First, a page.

The winter season often leads to the “winter blahs” – you may feel tired all the time, experience lack of motivation to perform normal daily activities and just be overall lethargic. Oh, and don’t forget the ghost-like appearance your skin takes on due to lack of sunshine! But what if all these symptoms are more than just the winter blahs? Take careful note – such inconspicuous health signals could be an indication of Anemia.What exactly is Anemia?
The anemias are a group of disorders of the blood which decrease the amount of oxygen delivered to the body’s organs. This causes the red blood cells and hemoglobin to be diminished in the blood (hemoglobin is the red protein in the blood which delivers the oxygen and carries away the carbon dioxide waste).
Anemia is the most common blood condition in the U.S., affecting about 3.5 million Americans. Women and individuals with chronic diseases are at increased risk of anemia.
There are several different types of anemia, but the most common types share many of the same symptoms. However, these symptoms are very subtle – particularly in the initial stages, so it’s important to pay attention to the early warning signs.
Types of AnemiaIron-deficiency Anemia
- Abnormally pale skin
- Unusually rapid heartbeat
- Fatigue and loss of energy
- Shortness of breath while exercising
- Difficulty concentrating
Iron-deficiency anemia is the world’s most common nutritional disorder. Bone marrow in the center of the bone needs iron to make hemoglobin, the part of the red blood cell that transports oxygen to the body's organs. Without adequate iron, the body cannot produce enough hemoglobin for red blood cells. So - why might your body not be getting enough iron?
Pernicious Anemia and Folic Acid Anemia
- An iron-poor diet, especially in infants, children, teens and vegetarians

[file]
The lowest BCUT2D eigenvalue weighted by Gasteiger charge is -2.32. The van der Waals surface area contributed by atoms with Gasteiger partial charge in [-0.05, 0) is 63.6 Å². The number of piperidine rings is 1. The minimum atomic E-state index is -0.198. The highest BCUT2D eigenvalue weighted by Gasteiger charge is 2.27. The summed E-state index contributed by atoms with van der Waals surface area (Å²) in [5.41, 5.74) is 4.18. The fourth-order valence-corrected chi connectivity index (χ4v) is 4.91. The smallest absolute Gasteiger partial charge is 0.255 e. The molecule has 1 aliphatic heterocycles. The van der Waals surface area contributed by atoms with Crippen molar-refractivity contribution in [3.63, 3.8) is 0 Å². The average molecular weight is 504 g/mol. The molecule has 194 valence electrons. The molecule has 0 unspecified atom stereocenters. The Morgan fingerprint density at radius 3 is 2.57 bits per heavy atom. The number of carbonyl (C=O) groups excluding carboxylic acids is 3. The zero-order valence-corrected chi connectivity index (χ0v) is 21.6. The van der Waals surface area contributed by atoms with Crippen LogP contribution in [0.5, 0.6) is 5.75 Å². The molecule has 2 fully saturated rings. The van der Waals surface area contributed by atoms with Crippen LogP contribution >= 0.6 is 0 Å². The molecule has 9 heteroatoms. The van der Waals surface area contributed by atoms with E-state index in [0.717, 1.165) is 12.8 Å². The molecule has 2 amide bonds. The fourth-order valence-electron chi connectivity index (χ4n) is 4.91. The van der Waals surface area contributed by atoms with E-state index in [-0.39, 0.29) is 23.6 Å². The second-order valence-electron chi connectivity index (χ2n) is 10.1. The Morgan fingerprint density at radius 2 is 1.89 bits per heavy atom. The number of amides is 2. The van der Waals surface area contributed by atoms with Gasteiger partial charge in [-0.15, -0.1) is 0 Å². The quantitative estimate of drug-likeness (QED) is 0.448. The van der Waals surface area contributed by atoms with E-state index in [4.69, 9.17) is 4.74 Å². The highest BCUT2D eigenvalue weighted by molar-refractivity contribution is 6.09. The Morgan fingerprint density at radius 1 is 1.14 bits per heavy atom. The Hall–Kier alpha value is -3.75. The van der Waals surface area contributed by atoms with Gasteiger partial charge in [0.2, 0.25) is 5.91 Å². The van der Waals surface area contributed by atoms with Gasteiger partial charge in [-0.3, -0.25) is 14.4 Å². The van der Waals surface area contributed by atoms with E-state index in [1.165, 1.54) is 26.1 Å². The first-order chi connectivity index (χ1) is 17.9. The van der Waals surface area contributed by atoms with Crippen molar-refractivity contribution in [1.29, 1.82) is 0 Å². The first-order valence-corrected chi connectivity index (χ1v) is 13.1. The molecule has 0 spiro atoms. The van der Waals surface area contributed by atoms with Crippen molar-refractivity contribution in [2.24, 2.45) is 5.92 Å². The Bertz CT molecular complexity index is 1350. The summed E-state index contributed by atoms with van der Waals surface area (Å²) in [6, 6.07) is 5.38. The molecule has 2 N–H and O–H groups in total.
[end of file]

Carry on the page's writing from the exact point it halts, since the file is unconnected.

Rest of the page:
- The metabolic demands of pregnancy and breastfeeding that deplete a woman's iron stores
- Frequent blood donation
- Endurance training
- Digestive conditions such as Crohn's disease or surgical removal of part of the stomach or small intestine
- Certain drugs, foods, and caffeinated drinks
Pernicious anemia occurs when your body is not getting enough vitamin B-12 in your diet, or if you are getting enough of the vitamin but your body can’t absorb it. Pernicious anemia may also be hereditary in nature, so if you know of a family member who has the condition you should request a blood test to determine if you also are at risk.
Extreme vegetarians and vegans may be more at risk for pernicious anemia because B-12 occurs mostly in animal foods. If you are a vegetarian or vegan, be sure to get enough B-12 through other means such as foods fortified with B-12 and nutritional supplements.
In addition to the symptoms listed above, individuals suffering from pernicious anemia may also experience a sore tongue, low appetite, loss of weight and numbness in hands and feet.
Like pernicious anemia, sufferers of folic acid anemia are missing the B vitamin folate. Overcooking or eating too few vegetables (including leafy green vegetables such as spinach and turnip greens) can lead to folic acid anemia. Folic acid is easy to add to your diet through fortified foods and supplements.Sickle Cell Anemia
Sickle cell anemia is actually a result of the much more dangerous condition, sickle cell disease. Sickle cell disease is a genetic disorder (found mostly in African-Americans and Africans, although other ethnic groups may also be affected) in which the body’s red blood cells change shape and break down rapidly, so oxygen cannot get to the body's organs. The crescent-shaped red blood cells also get stuck in tiny blood vessels. The result is severe pain, blood blockage in the spleen or liver and swelling/inflammation of the joints.
While the other types of anemia listed above can generally be resolved by altering one’s diet, there is no cure for sickle cell disease or the anemia that results. The disorder can be treated with medications based on an individual’s symptoms; unfortunately sufferers of the disease often do not live past their 40’s.
If you are experiencing any of the symptoms listed above, take note of them and visit your doctor. A simple blood test can reveal if you have anemia or if it really is just the winter blahs.